Instead of Student Loans

The number of students and families who have taken out education loans has spiked over the last few years. The number of loans taken out from private institutions has spiked even more. Student loans are serious business not only in terms of how many there are (even Sallie Mae has been one of the nation’s largest student lender) but also in other ways. Student loans are usually not written off under bankruptcy laws, the way credit card debts can be, for example. They are very difficult to shake, and in most cases aren’t at all. A reader might say a student loan is a debt like any other an ought to be repaid, and that is true. An yet in light of emerging evidence it seems very harsh. Student loans can eat up an undue share of a working person’s salary. They can go on for years and years making it difficult for an individual to buy a home, take vacations, or buy a better car. Because monthly payments can be large in relations to salaries, repayment has turned out to be difficult for most, and for whatever reason they have kept quiet. Alan Collinge has stopped being quiet, for years he has run a website to describe his struggles and what he’s trying to do about it. In 2007 he founded a political action committee with the same name in order to better fight for a change in bankruptcy laws. He advocates limits on how and for how long lenders can pursue debtors. It is a change obviously opposed by institutions like Sallie Mae and others who are able to profit from these loans.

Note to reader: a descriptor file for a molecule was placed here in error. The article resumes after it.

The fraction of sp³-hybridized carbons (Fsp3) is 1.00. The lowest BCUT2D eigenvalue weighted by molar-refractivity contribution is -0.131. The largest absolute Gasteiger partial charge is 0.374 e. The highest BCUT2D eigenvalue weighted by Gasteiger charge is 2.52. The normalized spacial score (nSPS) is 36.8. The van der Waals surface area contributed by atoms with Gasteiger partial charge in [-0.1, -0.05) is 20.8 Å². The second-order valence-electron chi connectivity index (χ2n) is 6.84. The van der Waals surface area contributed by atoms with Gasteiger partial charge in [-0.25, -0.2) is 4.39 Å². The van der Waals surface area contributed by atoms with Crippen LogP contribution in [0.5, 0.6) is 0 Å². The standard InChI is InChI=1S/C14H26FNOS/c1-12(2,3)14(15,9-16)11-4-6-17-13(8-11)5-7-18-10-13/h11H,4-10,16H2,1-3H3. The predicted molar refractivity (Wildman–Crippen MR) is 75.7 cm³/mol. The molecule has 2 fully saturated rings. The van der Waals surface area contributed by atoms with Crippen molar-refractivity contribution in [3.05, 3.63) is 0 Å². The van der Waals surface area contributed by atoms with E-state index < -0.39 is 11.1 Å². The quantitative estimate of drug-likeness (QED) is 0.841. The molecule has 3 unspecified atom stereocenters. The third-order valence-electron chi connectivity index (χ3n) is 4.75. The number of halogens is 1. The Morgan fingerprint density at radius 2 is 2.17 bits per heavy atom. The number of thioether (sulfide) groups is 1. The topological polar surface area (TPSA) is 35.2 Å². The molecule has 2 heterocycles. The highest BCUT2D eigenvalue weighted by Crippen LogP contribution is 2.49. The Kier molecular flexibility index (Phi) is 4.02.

Congress is often asked to intervene and pass new laws that will be fairer to students. Other efforts revolve around making it easier to borrow money. But is that the right approach?
When one considers that the students who need loans to either obtain or pursue their education come from either the lower or middle class, the issue of equality does factor in. Is the focus on loans the right emphasis? Oughtn’t it to be on affordable education? Not that long ago, the percentage of those borrowing for an education was quite small. Over the decades it has steadily increased in order to keep up with the increase in the costs of colleges and universities. While the institutions have made a case for their increases, the consequences of such high costs are not confronted. If we seriously tackled these consequences, if we resolved to ease them, to lessen the disparity they create, then we might be able to see more clearly about what to do with or about student loans. For one thing they wouldn’t be as numerous, and while that may not suit the short term interest of certain private firms, it may strengthen the educational framework and make us a stronger nation in the long run.